until you feel thirsty. Drink regularly some cases, this can lead to
throughout the day and night. life-long disability or death.
Warning signs of being
overheated should be taken
Who is Likely very seriously. These signs
to Suffer Most include:
During a Heat Wave? R
• ed, hot, dry skin (lack of
• lder Adults: As people get • Confusion
older, the body’s ability to
cool itself may not work as H
• allucinations (seeing,
well as it used to. hearing, or smelling things
that aren’t there)
• eople with Health
Problems: People who
are sick are at greater risk
of extreme heat. Some
medicines may make it
harder for the body to cool
Find out if your area has a Warning System
and how you can get more information.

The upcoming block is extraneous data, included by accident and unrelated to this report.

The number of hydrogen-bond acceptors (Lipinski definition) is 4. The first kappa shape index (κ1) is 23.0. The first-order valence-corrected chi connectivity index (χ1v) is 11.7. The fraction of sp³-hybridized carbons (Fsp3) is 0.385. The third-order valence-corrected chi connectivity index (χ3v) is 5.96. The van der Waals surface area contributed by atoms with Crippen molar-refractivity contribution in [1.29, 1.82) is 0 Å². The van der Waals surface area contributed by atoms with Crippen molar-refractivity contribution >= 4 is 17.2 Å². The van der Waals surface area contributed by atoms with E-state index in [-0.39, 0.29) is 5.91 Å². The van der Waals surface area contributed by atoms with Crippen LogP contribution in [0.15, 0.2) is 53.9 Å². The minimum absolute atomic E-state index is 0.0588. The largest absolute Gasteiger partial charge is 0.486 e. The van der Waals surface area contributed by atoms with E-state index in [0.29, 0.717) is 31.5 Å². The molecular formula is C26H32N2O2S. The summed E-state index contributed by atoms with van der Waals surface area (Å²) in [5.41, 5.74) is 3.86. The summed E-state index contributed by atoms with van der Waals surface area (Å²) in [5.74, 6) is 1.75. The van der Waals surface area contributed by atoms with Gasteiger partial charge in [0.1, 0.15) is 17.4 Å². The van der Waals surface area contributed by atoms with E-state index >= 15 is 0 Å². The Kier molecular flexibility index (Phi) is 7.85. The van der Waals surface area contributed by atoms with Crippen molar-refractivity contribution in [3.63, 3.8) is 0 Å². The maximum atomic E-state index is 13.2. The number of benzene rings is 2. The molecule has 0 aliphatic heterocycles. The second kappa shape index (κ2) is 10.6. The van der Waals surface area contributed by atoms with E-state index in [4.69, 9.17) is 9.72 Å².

How Can I Keep Cool? Local governments also provide other
• f your heath care provider asks
I assistance. They can…
you to limit the amount of fluids L
• et the media know about a coming heat
you drink, ask how much is safe wave so it will be reported in the news.
to drink when it is hot. Be sure S
• et up telephone information lines to
to find out an exact amount, answer questions about protection and
such as “one 12-ounce glass” signs of illness.
and how often.
• ell people how to help an older family
• void beverages that contain member or neighbor during a heat wave.
caffeine, alcohol, or large
amounts of sugar. These drinks M
• ake air-conditioned buildings available
can overheat or dehydrate you. and provide a way to get there.
Ask your health care provider if M
• ake sure that homeless people can find
your medicines might dehydrate cool spaces.
you. If so, find out what to do M
• ake educational materials available